Ever since Monster was tiny, he's always been the kid who can get along with anyone. You can put him with people, and he's perfectly capable of interacting. He has never been the kid who forms a lot of close friendships. The close friendships he does build are with those that he feels truly comfortable with. He's definitely not my social child, yet, he's very sociable. Why does any of this matter? Because the 8th grade DC trip is really just a social event. A social event that my child had no interest in going to.
I don't know if any of you remember your trips to DC, or, in my case, Toronto. Everyone I've talked to doesn't remember these trips. They can't tell you anything they learned. They remember the social stuff. From our trip, I remember the boys ordering pay- per- view porn and we went to see Phantom of the Opera. That's it. I remember nothing else. I can't even tell you who my roommates were and we only had 14 people in our entire group. Husband can't tell you one thing he learned from his trip. Other people have vague recollections of seeing certain things, but nothing stuck. So, tell me again how my son is missing out?
My son wants to learn. That's the difference between him and most everyone else. He's known from the start that this was just a social trip, disguised as a learning experience. When he first heard about the trip, he already stated that he would rather go with his family so that he could see what he wanted instead of what other people wanted him to see. As an alternate trip, the kids who did not go to DC went to the Museum of Natural History, the Western Reserve Historical Society, and All Fired Up. My son loves the Museum of Natural History. Even better, they got to do the planetarium, which is one thing he's not been able to do while he's been there in the past. He came home raving about it. And, he was also social. He hung out with kids that he knows from classes but isn't really friends with. He got to have conversations with kids he normally wouldn't due to different social groups. The alternate trip took the social groups away and tossed people together. So how is he missing out? He's learning things and learning how to get along with people outside of his usual group of friends.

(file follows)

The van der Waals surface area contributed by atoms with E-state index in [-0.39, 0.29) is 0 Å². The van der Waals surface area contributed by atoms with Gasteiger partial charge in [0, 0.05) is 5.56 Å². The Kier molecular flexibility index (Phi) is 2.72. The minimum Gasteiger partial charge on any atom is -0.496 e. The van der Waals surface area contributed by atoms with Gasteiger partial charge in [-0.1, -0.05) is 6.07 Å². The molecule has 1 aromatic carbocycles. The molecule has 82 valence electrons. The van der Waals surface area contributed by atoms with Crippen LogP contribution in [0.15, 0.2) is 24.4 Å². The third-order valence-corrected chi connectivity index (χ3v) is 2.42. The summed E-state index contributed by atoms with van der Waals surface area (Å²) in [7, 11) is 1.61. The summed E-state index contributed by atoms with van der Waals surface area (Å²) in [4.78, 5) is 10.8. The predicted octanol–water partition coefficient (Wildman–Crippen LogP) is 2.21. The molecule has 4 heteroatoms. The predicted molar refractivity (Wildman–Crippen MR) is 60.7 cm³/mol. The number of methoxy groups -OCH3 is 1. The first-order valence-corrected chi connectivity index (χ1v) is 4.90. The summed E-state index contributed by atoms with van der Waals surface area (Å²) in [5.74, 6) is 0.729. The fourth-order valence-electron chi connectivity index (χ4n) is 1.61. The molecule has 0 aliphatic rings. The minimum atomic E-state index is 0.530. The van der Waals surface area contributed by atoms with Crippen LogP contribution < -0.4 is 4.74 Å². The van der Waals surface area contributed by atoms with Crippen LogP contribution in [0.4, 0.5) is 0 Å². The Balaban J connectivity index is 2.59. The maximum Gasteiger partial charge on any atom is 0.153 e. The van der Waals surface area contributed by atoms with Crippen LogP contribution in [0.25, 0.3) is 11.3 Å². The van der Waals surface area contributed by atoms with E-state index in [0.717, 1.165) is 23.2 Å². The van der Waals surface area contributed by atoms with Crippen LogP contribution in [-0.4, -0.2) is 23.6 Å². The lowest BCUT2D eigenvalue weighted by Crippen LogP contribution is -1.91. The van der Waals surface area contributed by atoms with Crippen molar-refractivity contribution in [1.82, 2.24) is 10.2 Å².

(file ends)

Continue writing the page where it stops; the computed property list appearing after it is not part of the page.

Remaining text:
Did the DC kids have fun? Of course. A lot of them had a great time. Was it a better time than what my kid had? No. It was just different. Will he ever get to see Washington DC? He will. On his terms. He'll get to see what he wants and take as much time as he wants. There is a great program for high schoolers to go to DC and actually learn about the government. They get to sit in on a session of Congress (if in session while there). They have classes in the evenings about political topics. They aren't just with their friends, but with people from all over the country. If he doesn't take part in a program like this, it's OK, too. I know that he's not missing out on anything. I know that one day, he'll get to the Smithsonian (that's really all he wants to go see).
Monster didn't miss out. Maybe it was the opposite way around. Maybe all those other kids missed out. Maybe they missed out on getting to know others outside of their social groups. Maybe they missed out on opportunities to learn how to get along with people they are thrown with. Just don't go making an assumption that someone is missing out on something when it's something they truly don't even want to do.